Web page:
Asked by reporters about the use of the knee on the man’s neck, Minneapolis Police Chief Medaria Arradondo said the department has “policies in place regarding placing someone under control” that “will be part of the full investigation we’ll do internally.”
The New York City officer in the Garner case said he was using a legal maneuver called “the seatbelt” to bring down Garner, whom police said had been resisting arrest. But the medical examiner referred to it as a chokehold in the autopsy report and said it contributed to his death. Chokehold maneuvers are banned under New York police policy.
In Minneapolis, kneeling on a suspect’s neck is allowed under the department’s use-of-force policy for officers who have received training in how to compress a neck without applying direct pressure to the airway. It is considered a “non-deadly force option,” according to the department’s policy handbook.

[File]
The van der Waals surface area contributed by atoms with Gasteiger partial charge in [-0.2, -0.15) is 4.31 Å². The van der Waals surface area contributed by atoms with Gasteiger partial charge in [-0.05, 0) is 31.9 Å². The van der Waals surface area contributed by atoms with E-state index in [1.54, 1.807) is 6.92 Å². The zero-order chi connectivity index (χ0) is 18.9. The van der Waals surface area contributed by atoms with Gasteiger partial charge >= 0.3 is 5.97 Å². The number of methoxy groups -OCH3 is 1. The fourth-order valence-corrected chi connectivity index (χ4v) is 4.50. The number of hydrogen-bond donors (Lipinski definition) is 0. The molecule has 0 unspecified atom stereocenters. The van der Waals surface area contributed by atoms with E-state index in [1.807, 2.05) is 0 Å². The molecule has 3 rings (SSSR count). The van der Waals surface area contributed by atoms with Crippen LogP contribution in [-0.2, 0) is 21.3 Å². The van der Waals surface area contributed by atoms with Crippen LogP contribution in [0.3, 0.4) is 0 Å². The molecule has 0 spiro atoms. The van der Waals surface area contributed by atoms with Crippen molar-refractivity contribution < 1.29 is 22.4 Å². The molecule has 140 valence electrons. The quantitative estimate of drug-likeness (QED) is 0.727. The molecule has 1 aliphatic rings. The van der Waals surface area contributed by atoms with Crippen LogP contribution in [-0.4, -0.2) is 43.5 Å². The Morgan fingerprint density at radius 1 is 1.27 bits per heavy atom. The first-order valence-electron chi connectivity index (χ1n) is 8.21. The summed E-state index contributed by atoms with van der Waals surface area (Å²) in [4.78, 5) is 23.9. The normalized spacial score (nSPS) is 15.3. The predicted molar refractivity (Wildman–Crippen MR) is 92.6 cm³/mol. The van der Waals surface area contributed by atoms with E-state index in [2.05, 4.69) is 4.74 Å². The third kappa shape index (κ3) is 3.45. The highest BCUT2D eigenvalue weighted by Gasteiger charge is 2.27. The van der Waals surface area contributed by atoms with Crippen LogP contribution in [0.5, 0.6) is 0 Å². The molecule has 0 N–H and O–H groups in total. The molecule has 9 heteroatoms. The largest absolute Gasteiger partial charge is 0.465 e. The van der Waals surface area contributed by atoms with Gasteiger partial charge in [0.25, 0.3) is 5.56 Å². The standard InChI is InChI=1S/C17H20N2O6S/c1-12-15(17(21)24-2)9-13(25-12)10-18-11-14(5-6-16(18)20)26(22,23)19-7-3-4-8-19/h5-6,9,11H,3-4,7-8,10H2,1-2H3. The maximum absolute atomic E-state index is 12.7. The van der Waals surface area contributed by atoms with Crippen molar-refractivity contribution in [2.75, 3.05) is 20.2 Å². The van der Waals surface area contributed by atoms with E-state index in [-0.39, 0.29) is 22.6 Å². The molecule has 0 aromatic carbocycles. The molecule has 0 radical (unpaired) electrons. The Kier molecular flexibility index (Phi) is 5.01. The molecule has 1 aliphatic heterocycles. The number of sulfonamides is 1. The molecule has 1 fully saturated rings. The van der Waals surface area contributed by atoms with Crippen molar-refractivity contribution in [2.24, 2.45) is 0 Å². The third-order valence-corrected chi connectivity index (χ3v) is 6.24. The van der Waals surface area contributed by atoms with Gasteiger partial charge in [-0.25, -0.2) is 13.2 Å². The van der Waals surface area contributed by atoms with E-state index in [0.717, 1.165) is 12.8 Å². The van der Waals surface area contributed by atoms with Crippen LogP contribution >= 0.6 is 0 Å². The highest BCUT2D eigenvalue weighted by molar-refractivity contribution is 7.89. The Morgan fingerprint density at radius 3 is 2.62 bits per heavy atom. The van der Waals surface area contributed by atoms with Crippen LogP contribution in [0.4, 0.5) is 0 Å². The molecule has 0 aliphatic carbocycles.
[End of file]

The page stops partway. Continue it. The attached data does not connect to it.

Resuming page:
A chokehold is considered a deadly force option and involves someone obstructing the airway. According to the department’s use-of-force policy, officers are to use only an amount of force necessary that would be objectively reasonable.
The police union asked the public to wait for the investigation to take its course and not to “rush to judgment and immediately condemn our officers.” The Hennepin County Attorney’s Office, which would handle any prosecution of police on state charges, said in a statement that it was “shocked and saddened” by the video and pledged to handle the case fairly. The US Attorney’s Office in Minnesota declined comment.